FREESTON: Far from normality, today the specter of greater conflict is looming in the streets of Honduras. In this context, DC has become a lobbying hotspot due to all the cards that the US is still holding. It has yet to call back its ambassador from Honduras. It hasn't cut off all international aid. It has not frozen the bank accounts of the coup leaders, nor canceled their US visas. It has not imposed any kind of economic or trade sanctions—a powerful option, given that 70 percent of Honduran exports head to the United States. And though the Pentagon announced it was suspending joint operations with Honduras, its military base at Palmerola remains operational. And a spokesperson confirmed to The National Catholic Reporter that the training of Honduran military officers at the notorious School of the Americas in Fort Benning, Georgia, is continuing as usual. This is the same facility that graduated the current leader of the Honduran military, General Romeo Vásquez, along with five others that have taken leadership positions in the coup government.

MARVIN PONCE, HONDURAN CONGRESSMAN, DEMOCRATIC UNION PARTY (SUBTITLED TRANSLATION): This represents a huge step back in political and economic terms. Essentially it represents a return to the banana republic, meaning a strong influence from the US government, from the multinationals, and the policies that come with that. They don't care about the country's political well-being, only about maintaining their privileges. This is a huge blow to us, and it will be very difficult to reset. Nevertheless, the one clear advantage that remains with us through the coup is that the people have unified to defend their democracy. They have rallied around this cause. They have mobilized, been repressed, and resisted the repression.

FREESTON: But life for those in Honduras who agree with Ponce and Herrera continues to be extremely difficult under the coup government.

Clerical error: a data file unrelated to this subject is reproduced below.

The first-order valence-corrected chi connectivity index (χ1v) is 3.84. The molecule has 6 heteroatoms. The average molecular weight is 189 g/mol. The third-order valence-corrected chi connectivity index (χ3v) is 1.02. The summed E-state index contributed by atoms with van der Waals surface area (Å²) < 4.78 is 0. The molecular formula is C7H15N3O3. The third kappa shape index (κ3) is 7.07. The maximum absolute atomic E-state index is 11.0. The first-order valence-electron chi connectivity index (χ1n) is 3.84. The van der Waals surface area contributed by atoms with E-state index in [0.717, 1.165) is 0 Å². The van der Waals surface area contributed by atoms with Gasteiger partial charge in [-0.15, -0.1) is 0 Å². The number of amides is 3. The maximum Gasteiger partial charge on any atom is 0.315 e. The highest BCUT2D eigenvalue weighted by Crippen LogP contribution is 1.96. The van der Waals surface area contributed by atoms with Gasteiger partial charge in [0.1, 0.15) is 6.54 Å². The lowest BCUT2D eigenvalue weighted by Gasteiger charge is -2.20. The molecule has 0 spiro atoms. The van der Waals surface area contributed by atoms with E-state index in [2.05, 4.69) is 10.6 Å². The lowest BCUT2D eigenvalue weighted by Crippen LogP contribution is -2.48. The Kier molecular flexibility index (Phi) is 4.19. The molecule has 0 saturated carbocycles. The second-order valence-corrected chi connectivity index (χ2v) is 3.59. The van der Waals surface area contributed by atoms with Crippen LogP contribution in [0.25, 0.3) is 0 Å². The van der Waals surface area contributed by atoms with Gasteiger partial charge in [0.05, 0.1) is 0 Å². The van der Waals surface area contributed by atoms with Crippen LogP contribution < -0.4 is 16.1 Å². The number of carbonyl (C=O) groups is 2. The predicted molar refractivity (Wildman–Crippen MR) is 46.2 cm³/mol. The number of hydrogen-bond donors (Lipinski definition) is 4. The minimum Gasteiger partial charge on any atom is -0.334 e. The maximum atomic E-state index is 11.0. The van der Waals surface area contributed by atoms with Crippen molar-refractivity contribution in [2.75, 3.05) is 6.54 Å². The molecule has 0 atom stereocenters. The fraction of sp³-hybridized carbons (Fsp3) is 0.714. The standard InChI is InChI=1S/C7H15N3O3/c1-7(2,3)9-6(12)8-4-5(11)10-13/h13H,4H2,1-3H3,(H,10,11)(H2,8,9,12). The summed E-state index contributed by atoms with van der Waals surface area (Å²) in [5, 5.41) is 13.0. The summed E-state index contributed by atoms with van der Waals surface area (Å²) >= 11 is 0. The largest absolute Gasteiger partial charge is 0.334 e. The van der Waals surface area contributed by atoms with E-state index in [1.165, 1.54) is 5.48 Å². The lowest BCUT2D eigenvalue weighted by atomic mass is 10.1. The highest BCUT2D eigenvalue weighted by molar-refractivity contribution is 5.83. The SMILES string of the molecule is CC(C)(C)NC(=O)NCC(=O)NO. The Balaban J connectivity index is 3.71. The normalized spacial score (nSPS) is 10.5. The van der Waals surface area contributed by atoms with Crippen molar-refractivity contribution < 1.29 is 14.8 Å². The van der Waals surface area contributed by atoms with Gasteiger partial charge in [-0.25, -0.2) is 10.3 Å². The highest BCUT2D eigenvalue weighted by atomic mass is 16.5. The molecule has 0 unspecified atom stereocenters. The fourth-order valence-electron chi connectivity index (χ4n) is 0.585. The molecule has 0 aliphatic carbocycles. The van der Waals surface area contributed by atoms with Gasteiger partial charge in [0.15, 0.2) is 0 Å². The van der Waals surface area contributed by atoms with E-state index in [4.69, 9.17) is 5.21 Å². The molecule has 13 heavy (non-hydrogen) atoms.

HERRERA: Media outlets are being shut down. Journalists are being beaten up. Now they have brought back the nighttime curfew. They have shut down TV stations that oppose them again. Simply, what is happening in Honduras is terrible.

FREESTON: A preliminary report tabled by Honduras's leading human rights monitor, COFADE, has registered over 1,100 human rights violations since the coup, including 3 killings, the detention of over 1,000 people, and 27 incidences of attacks, intimidation, or censorship of media outlets and journalists. The last three weeks has also seen the return to public life of many figures from Honduras's dark past, including Billy Joya, a known leader of the Honduran death squads of the 1980s and the infamous Battalion 316. He is now serving as a special adviser to Micheletti, as well as appearing as a regular commentator on national television. At the time of the coup, Manuel Zelaya was only seven months away from the end of his term and banned from seeking reelection. So why take such a risk of overthrowing him? Ponce and Herrera believe that the coup wasn't really about Zelaya at all—it came from the fear of a new constitution. In part two, we explore the roots of the fight over the most important document in Honduras.


Please note that TRNN transcripts are typed from a recording of the program; The Real News Network cannot guarantee their complete accuracy.